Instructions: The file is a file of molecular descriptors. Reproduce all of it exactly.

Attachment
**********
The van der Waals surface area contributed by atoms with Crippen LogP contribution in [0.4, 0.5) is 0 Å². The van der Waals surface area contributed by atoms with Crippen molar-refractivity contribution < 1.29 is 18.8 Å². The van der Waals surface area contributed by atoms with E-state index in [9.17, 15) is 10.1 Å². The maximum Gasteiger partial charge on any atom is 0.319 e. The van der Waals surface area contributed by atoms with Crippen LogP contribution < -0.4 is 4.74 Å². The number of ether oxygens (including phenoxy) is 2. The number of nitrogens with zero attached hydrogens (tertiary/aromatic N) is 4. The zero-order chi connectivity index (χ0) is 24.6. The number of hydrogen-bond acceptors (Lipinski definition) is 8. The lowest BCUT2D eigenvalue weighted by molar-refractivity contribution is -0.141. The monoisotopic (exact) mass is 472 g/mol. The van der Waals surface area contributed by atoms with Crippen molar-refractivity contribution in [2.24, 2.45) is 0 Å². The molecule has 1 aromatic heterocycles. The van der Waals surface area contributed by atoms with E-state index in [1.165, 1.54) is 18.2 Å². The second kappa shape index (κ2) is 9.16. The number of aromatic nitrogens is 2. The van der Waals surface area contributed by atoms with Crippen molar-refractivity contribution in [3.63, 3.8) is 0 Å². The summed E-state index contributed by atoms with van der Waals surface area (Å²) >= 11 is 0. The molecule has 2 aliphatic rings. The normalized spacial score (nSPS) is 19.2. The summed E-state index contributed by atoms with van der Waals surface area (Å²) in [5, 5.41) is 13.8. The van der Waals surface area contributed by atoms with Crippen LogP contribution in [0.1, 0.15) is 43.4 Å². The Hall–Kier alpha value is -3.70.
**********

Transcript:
The van der Waals surface area contributed by atoms with Crippen LogP contribution in [0.4, 0.5) is 0 Å². The van der Waals surface area contributed by atoms with Crippen molar-refractivity contribution < 1.29 is 18.8 Å². The van der Waals surface area contributed by atoms with E-state index in [9.17, 15) is 10.1 Å². The maximum Gasteiger partial charge on any atom is 0.319 e. The van der Waals surface area contributed by atoms with Crippen LogP contribution < -0.4 is 4.74 Å². The number of ether oxygens (including phenoxy) is 2. The number of nitrogens with zero attached hydrogens (tertiary/aromatic N) is 4. The zero-order chi connectivity index (χ0) is 24.6. The number of hydrogen-bond acceptors (Lipinski definition) is 8. The lowest BCUT2D eigenvalue weighted by molar-refractivity contribution is -0.141. The monoisotopic (exact) mass is 472 g/mol. The van der Waals surface area contributed by atoms with Crippen molar-refractivity contribution in [2.24, 2.45) is 0 Å². The molecule has 1 aromatic heterocycles. The van der Waals surface area contributed by atoms with E-state index in [1.165, 1.54) is 18.2 Å². The second kappa shape index (κ2) is 9.16. The number of aromatic nitrogens is 2. The van der Waals surface area contributed by atoms with Crippen molar-refractivity contribution in [3.63, 3.8) is 0 Å². The summed E-state index contributed by atoms with van der Waals surface area (Å²) >= 11 is 0. The molecule has 2 aliphatic rings. The normalized spacial score (nSPS) is 19.2. The summed E-state index contributed by atoms with van der Waals surface area (Å²) in [5, 5.41) is 13.8. The van der Waals surface area contributed by atoms with Crippen LogP contribution in [0.1, 0.15) is 43.4 Å². The Hall–Kier alpha value is -3.70.